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Love Never Dies (Poem)

Love Never Dies (Poem)
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Love Never Dies

Love will not die
When we take our last breath
But keeps going strong
Long after our death
Love is a life force
That lives on and on
Giving comfort and hope
When our strength is gone
LOVE LIVES FOREVER
Beyond our living
Reaching and touching
And continually giving
LOVE LIVES FOREVER

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Victim of Grief

Victim of Grief
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Victim of Grief : “But You, O God, do see trouble and grief; You consider it to take it in hand. The victim commits himself to You; You are the helper of the fatherless.” Psalms 10:14 NIV

As a victim of grief we must commit ourselves to God.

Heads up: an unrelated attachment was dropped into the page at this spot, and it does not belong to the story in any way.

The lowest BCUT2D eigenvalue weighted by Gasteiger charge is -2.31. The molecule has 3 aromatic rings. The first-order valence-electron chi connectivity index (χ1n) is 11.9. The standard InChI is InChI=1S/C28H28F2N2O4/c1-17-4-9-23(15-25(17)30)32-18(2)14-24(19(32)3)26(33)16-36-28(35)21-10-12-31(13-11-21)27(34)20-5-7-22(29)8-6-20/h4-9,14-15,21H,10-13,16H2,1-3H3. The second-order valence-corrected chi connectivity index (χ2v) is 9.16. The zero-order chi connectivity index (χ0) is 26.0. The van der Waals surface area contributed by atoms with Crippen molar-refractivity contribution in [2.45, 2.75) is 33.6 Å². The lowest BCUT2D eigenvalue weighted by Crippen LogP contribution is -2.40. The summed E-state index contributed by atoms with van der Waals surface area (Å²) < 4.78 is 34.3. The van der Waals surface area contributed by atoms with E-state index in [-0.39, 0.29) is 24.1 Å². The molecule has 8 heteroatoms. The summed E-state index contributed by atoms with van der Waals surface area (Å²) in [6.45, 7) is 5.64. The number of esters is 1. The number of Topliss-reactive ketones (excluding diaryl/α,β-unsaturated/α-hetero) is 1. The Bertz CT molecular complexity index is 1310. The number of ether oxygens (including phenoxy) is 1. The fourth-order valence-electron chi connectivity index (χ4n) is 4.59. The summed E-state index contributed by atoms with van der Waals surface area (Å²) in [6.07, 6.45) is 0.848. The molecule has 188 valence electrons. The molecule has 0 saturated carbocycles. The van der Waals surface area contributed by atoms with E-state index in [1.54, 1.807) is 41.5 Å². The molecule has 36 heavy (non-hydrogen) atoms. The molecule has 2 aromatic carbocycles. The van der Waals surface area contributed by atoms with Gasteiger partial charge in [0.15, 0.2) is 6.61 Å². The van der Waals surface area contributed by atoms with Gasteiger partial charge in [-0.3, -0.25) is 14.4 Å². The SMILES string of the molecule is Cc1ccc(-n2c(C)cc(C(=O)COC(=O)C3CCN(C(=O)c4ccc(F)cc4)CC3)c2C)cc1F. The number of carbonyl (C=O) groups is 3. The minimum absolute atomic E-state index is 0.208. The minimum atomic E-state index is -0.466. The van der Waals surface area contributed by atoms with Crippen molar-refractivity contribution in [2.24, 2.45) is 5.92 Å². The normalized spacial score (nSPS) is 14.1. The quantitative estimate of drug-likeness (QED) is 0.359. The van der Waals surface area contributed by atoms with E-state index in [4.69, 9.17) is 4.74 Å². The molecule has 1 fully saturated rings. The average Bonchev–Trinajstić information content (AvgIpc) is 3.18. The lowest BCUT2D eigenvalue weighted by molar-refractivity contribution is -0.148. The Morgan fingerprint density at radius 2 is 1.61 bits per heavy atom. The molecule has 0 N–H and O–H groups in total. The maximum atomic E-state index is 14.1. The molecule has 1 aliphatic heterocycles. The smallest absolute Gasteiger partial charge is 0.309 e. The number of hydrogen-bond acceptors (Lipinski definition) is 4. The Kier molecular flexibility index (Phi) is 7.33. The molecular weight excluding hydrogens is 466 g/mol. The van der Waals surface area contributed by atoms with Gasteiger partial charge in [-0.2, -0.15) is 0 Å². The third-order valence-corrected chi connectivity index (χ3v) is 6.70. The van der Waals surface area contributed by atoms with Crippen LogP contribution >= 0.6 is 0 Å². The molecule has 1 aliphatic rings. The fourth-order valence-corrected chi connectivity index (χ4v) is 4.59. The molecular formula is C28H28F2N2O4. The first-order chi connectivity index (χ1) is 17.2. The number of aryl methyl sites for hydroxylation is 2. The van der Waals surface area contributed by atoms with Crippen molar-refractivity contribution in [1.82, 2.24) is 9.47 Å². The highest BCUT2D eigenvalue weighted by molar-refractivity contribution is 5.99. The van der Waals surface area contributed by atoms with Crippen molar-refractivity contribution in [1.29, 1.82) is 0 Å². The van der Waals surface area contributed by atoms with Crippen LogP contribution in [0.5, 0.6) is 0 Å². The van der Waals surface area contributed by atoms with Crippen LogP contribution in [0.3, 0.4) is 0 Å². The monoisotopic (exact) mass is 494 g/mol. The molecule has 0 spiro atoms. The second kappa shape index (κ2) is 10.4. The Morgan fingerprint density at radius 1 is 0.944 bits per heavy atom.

As a victim of grief we must commit ourselves to God. A victim is a person who is hurt or harmed by something or someone. Loss hurts; loss can harm. Loss can trouble us and leave us in a place of sorrow and heartache. Our anguish will never see its end if we refuse to commit ourselves to the Lord.

Committing ourselves to the Lord involves entrusting Him with our pain, handing our unanswered questions over to Him, and assigning ourselves to His care. Entrusting God with your pain is simply being honest with Him. He knows how you are hurting. He longs to comfort you, but that comfort will escape us if we are not honest about our feelings. Some try to disguise grief; some try to avoid it. We need to know that our pain does not make us faithless or less of a Christian. Pain is a normal emotion. We can entrust Him with our pain.

…Sometimes, we must be content with God’s Divine plan even when we do not understand it.

We must also be willing to live without all of the answers we may like to have. Living by faith is living by every word that proceeds from the mouth of God; sometimes, we must be content with God’s Divine plan even when we do not understand it. The Word will comfort us as we abide in it and those questions will become less essential as faith takes over.